"Do you want to see your tendons?"
Dr. Asif Ilyas, a hand and wrist surgeon, was about to close his patient's wound. But first he offered her the opportunity to behold the source of her radiating pain: a band of tendons that looked like pale pink ribbon candy. With a slender surgical instrument, he pushed outward to demonstrate their newly liberated flexibility.
"That's pretty neat," the patient, Esther Voynow, managed to gasp.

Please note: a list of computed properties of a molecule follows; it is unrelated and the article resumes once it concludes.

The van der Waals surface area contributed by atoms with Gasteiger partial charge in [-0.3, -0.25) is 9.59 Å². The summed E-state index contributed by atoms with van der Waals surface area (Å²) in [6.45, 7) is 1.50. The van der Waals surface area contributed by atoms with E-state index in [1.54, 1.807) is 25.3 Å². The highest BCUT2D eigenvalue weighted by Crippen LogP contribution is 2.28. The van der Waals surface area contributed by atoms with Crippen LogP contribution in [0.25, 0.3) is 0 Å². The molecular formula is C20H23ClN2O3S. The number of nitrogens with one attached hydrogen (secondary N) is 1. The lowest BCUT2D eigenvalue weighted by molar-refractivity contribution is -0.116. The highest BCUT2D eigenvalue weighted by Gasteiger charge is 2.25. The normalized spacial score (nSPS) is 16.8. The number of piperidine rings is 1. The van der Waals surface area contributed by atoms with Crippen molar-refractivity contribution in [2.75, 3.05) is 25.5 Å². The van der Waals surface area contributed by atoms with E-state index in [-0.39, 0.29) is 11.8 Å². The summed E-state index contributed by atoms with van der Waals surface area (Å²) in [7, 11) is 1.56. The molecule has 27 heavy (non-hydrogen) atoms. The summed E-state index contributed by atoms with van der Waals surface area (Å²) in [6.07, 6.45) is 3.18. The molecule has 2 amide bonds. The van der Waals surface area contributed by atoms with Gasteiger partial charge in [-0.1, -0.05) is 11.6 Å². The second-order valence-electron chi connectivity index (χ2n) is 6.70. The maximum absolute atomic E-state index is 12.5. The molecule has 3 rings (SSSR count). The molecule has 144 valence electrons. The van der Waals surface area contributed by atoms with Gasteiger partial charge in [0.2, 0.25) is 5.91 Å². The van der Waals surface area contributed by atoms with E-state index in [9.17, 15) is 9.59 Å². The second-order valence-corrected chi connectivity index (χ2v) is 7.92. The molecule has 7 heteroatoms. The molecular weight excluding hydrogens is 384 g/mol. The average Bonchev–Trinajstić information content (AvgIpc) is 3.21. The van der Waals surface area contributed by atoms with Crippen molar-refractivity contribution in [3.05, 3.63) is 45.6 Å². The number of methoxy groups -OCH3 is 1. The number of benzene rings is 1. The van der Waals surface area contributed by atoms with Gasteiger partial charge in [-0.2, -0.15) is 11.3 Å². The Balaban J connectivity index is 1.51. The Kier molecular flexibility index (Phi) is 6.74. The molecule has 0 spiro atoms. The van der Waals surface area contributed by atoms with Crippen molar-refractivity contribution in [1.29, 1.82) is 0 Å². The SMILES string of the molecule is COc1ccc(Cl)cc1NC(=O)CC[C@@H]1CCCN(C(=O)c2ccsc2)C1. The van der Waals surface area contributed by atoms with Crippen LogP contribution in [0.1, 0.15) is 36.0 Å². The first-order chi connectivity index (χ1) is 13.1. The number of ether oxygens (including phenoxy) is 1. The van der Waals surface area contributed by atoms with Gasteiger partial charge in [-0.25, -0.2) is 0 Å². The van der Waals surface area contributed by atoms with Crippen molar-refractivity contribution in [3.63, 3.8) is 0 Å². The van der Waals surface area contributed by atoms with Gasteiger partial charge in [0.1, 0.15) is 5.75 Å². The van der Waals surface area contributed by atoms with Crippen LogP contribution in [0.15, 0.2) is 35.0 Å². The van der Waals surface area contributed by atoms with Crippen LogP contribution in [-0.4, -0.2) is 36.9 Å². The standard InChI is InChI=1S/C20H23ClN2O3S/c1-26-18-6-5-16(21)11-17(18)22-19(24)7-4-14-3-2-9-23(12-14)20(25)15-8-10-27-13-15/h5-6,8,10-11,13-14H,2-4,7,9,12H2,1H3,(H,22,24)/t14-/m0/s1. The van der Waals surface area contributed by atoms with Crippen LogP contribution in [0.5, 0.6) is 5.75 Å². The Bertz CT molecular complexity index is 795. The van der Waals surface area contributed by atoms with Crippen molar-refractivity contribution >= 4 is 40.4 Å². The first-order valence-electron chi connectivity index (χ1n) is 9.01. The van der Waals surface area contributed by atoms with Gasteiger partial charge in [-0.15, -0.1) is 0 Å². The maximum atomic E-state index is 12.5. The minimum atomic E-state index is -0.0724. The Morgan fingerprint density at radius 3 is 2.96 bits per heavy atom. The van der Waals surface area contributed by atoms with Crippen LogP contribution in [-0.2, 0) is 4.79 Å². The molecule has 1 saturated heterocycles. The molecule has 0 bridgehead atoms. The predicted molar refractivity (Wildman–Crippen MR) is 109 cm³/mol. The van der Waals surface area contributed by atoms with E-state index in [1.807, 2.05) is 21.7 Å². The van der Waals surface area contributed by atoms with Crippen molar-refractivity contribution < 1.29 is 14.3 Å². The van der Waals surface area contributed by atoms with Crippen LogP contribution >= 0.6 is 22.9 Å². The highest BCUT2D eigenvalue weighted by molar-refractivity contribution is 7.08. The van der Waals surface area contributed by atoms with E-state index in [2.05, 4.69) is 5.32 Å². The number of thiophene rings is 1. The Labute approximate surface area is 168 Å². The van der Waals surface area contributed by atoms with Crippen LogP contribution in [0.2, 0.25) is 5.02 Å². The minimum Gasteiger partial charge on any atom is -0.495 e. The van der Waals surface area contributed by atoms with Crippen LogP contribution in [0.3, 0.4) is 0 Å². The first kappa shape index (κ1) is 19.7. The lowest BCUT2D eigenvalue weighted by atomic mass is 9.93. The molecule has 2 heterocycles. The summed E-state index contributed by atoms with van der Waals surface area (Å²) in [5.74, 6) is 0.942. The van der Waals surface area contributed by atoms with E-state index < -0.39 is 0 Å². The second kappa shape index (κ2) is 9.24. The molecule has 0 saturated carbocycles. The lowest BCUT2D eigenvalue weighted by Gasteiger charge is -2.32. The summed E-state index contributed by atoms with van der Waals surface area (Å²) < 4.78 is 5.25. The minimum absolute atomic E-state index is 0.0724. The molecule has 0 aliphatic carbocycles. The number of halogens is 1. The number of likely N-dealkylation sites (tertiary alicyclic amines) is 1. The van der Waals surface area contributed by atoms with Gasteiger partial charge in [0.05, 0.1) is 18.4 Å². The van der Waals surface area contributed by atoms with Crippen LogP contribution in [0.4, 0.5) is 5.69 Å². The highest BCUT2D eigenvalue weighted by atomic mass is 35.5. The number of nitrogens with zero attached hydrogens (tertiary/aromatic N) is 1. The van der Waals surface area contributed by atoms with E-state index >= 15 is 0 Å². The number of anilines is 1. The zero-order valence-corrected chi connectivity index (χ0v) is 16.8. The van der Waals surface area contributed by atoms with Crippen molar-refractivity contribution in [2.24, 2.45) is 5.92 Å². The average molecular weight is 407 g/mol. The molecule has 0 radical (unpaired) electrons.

The operation Dr. Ilyas performed, called a De Quervain's release, is usually done with the patient under anesthesia. But Ms. Voynow, her medical inquisitiveness piqued and her distaste for anesthesia pronounced, had chosen to remain awake throughout, her forearm rendered numb with only an injection of a local anesthetic.